I have not been feeling well. I really wanted to tell you earlier about all the important things that happened the last few weeks. That we have a new King. That Linde turned four and started primary school. That we, the Dutch expat community in Singapore, celebrated for days, clad in orange, showing the locals just how crazy we can be. That we watched the coronation in a champagne bar downtown, that served free hutspot (potato and carrot stew) as a barsnack. That the kids emptied their piggy bank to raid the kids free market at the Hollandse Club. That our new tv communicates with the computer, and showed the coronation again, on Sunday morning, on the big screen, and together with the kids we again admired beautiful Queen Maxima, in royal blue, with the three little princesses. Real princesses, with blond tresses, but miles away from the plastic Disney variety, with plump cheeks, yawns, and so much more real and perfect in all their imperfections.
So much festivity yet I, since I was not feeling well, could not really join in, not as much as I would have liked. Off course, feeling off is never an excuse for the mother of a little girl that turns four and needs a party. Nor for that of a five year old who has been promised that his mama will help out at the school with the old fashioned Dutch games. Nor the two year old who wants it all.
So I organised the party, where the children made their own crowns, decorated cupcakes, dressed up as little princes and princesses, played, played and played, sang Happy Birthday in two languages, and ate home baked strawberry cake. We went to shop for Linde’s present, her new bicycle without stabilisers, and there were tears because, mean, mean mummy did not want to buy the Disney princess one. It was just one princess too far.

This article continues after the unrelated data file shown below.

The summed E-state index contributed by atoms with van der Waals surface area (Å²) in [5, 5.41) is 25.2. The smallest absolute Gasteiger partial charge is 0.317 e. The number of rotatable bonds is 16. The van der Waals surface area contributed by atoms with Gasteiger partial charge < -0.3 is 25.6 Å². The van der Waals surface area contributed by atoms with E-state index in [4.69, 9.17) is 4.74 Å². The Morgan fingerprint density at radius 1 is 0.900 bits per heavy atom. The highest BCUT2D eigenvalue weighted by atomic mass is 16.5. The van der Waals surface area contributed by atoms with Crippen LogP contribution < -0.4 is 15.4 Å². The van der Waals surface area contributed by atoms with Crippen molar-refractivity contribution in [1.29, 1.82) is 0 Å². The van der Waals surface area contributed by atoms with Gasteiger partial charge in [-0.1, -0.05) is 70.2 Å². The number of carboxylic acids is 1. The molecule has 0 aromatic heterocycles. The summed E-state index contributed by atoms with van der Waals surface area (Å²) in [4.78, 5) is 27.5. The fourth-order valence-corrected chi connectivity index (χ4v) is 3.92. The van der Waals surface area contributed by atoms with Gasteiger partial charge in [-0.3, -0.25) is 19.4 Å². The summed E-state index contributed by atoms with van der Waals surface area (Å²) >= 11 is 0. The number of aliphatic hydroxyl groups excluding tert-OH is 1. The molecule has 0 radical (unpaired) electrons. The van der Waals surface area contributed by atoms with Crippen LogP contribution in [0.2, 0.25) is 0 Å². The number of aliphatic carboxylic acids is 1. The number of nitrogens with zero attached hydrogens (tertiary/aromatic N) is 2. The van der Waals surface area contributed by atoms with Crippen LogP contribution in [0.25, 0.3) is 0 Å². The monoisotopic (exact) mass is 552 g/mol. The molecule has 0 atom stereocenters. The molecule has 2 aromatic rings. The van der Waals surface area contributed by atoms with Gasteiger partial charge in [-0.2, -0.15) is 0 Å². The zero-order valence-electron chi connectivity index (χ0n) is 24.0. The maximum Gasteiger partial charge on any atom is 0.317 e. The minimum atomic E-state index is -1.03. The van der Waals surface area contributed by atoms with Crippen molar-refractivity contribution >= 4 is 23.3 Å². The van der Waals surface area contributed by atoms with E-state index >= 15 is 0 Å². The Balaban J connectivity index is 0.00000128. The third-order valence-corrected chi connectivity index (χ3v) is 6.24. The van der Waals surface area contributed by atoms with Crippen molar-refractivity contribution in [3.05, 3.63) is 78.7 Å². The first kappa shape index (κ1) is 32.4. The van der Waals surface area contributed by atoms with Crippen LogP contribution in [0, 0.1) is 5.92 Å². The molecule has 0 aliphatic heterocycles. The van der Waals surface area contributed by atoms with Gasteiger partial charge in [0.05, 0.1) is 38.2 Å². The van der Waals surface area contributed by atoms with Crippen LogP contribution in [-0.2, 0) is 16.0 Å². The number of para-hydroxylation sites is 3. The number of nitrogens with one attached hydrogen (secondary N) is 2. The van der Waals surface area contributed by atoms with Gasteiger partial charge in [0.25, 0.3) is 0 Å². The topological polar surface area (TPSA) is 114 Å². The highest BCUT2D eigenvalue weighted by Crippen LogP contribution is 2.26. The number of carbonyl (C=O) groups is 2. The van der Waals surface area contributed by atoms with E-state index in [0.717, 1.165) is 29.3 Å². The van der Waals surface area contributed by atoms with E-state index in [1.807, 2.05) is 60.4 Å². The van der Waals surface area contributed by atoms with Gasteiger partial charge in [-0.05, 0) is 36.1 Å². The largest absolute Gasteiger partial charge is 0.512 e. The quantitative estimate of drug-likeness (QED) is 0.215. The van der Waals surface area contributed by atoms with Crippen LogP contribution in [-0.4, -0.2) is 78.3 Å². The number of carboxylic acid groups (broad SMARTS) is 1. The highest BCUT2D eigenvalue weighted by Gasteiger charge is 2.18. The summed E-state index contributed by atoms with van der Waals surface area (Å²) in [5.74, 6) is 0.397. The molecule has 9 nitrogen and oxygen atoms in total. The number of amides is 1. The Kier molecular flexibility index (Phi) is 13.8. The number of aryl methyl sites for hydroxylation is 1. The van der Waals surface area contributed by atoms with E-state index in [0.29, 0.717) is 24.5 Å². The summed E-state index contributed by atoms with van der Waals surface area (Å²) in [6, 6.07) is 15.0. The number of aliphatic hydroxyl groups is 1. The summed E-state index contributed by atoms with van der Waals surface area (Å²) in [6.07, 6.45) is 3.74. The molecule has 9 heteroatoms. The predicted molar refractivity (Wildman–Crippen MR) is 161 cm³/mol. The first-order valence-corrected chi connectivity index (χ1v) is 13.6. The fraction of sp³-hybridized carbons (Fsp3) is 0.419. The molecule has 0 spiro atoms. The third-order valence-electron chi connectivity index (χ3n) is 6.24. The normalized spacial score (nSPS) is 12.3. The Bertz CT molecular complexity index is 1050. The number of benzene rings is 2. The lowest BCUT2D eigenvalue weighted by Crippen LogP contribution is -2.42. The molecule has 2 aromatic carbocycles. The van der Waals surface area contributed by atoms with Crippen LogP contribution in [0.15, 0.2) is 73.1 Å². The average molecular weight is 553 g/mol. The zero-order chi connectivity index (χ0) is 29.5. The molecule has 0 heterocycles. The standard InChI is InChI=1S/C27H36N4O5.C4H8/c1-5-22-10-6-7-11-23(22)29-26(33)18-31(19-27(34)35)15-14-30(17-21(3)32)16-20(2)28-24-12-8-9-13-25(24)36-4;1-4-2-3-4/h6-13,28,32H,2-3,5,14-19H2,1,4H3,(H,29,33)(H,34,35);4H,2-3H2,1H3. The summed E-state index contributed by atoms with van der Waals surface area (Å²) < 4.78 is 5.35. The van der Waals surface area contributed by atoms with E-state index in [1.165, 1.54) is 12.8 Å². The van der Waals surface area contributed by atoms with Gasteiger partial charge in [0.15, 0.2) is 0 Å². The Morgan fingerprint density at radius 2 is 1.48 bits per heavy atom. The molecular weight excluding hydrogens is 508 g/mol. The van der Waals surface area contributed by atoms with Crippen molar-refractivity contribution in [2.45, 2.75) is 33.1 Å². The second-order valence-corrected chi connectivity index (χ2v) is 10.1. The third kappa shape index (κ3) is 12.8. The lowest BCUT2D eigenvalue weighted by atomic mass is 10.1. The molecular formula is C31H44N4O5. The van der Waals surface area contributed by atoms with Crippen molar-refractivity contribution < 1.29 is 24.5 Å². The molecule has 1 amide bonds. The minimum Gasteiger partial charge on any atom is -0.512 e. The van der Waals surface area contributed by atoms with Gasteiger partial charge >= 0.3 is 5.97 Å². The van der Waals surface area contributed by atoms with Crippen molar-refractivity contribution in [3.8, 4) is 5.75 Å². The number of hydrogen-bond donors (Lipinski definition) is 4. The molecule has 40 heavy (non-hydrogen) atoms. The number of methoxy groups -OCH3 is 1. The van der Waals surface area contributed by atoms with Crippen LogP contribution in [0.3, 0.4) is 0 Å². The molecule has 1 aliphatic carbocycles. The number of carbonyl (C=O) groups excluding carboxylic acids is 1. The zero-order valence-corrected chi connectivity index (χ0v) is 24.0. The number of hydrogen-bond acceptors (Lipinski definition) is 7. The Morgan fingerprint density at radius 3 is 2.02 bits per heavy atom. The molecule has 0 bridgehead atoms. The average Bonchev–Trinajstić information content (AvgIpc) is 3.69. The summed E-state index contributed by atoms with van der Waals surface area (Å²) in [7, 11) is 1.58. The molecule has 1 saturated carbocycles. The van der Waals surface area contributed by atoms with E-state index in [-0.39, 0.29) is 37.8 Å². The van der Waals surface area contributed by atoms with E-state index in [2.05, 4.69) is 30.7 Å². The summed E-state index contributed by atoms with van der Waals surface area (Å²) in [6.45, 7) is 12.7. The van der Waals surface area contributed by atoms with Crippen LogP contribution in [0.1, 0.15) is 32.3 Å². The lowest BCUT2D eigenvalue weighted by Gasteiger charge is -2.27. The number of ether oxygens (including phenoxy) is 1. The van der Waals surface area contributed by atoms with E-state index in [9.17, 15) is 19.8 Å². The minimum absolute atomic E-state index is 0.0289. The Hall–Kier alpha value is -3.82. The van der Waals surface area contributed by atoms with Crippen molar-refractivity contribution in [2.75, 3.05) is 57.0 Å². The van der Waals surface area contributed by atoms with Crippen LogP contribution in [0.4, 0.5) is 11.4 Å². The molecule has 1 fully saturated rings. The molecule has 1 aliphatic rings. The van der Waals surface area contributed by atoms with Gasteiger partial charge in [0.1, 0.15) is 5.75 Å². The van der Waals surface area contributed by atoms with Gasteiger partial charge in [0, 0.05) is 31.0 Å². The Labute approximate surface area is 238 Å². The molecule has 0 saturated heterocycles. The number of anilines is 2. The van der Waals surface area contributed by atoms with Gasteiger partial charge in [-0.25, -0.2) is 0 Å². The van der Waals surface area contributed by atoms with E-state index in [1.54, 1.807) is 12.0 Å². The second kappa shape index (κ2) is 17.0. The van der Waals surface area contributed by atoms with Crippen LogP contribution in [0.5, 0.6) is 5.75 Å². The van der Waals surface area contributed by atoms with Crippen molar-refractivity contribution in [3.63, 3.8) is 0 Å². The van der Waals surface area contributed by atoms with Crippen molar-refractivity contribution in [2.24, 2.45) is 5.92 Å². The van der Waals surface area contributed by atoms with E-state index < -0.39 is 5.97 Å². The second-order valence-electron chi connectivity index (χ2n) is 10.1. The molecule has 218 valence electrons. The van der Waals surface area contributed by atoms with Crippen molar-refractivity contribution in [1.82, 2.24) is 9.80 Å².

At the new school there was a party too, where queen Linde sat in the circle on her blue throne, demure and a little shy, the red paper crown with the big cardboard 4 perched on her blonde hair. Treats were handed round, the same popcorn bags we made for the farewell party at the preschool the week before, and no, I was not allowed to pick her up. Her majesty would take the bus home. When asked how it was, this second day at school, she answered it was fun. Pressed for details she shouted, I told you it was fun, and ran up the stairs to fetch her new princess dress.
When I saw my consultant, at the private Singaporean hospital that looks more like an expensive hotel, and told him the recovery after my surgery took so much longer than expected, he was not surprised. Rest, he recommended. So now I am resting, that is, lying on my bed resting all of my body but the tips of my fingers tapping away. The parties are over. The princess is back at school. The queen will take her beauty sleep now.